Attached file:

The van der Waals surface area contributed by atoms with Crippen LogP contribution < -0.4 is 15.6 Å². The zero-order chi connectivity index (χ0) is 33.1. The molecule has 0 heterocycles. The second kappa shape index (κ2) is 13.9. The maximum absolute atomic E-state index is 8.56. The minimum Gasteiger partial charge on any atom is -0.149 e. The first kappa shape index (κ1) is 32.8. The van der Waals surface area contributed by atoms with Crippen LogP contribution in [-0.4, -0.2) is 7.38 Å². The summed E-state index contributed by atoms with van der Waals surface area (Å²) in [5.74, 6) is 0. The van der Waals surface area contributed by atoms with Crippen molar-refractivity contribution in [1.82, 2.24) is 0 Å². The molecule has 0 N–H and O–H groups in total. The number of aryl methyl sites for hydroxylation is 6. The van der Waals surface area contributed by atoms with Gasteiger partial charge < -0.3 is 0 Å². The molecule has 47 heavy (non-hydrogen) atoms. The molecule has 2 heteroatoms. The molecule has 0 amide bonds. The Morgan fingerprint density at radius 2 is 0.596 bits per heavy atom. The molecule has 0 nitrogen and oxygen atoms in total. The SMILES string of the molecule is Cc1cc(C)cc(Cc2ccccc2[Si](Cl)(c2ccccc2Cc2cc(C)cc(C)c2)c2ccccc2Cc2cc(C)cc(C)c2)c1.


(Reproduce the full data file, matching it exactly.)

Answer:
The van der Waals surface area contributed by atoms with Crippen LogP contribution < -0.4 is 15.6 Å². The zero-order chi connectivity index (χ0) is 33.1. The molecule has 0 heterocycles. The second kappa shape index (κ2) is 13.9. The maximum absolute atomic E-state index is 8.56. The minimum Gasteiger partial charge on any atom is -0.149 e. The first kappa shape index (κ1) is 32.8. The van der Waals surface area contributed by atoms with Crippen LogP contribution in [-0.4, -0.2) is 7.38 Å². The summed E-state index contributed by atoms with van der Waals surface area (Å²) in [5.74, 6) is 0. The van der Waals surface area contributed by atoms with Crippen molar-refractivity contribution in [1.82, 2.24) is 0 Å². The molecule has 0 N–H and O–H groups in total. The number of aryl methyl sites for hydroxylation is 6. The van der Waals surface area contributed by atoms with Gasteiger partial charge < -0.3 is 0 Å². The molecule has 47 heavy (non-hydrogen) atoms. The molecule has 2 heteroatoms. The molecule has 0 amide bonds. The Morgan fingerprint density at radius 2 is 0.596 bits per heavy atom. The molecule has 0 nitrogen and oxygen atoms in total. The SMILES string of the molecule is Cc1cc(C)cc(Cc2ccccc2[Si](Cl)(c2ccccc2Cc2cc(C)cc(C)c2)c2ccccc2Cc2cc(C)cc(C)c2)c1.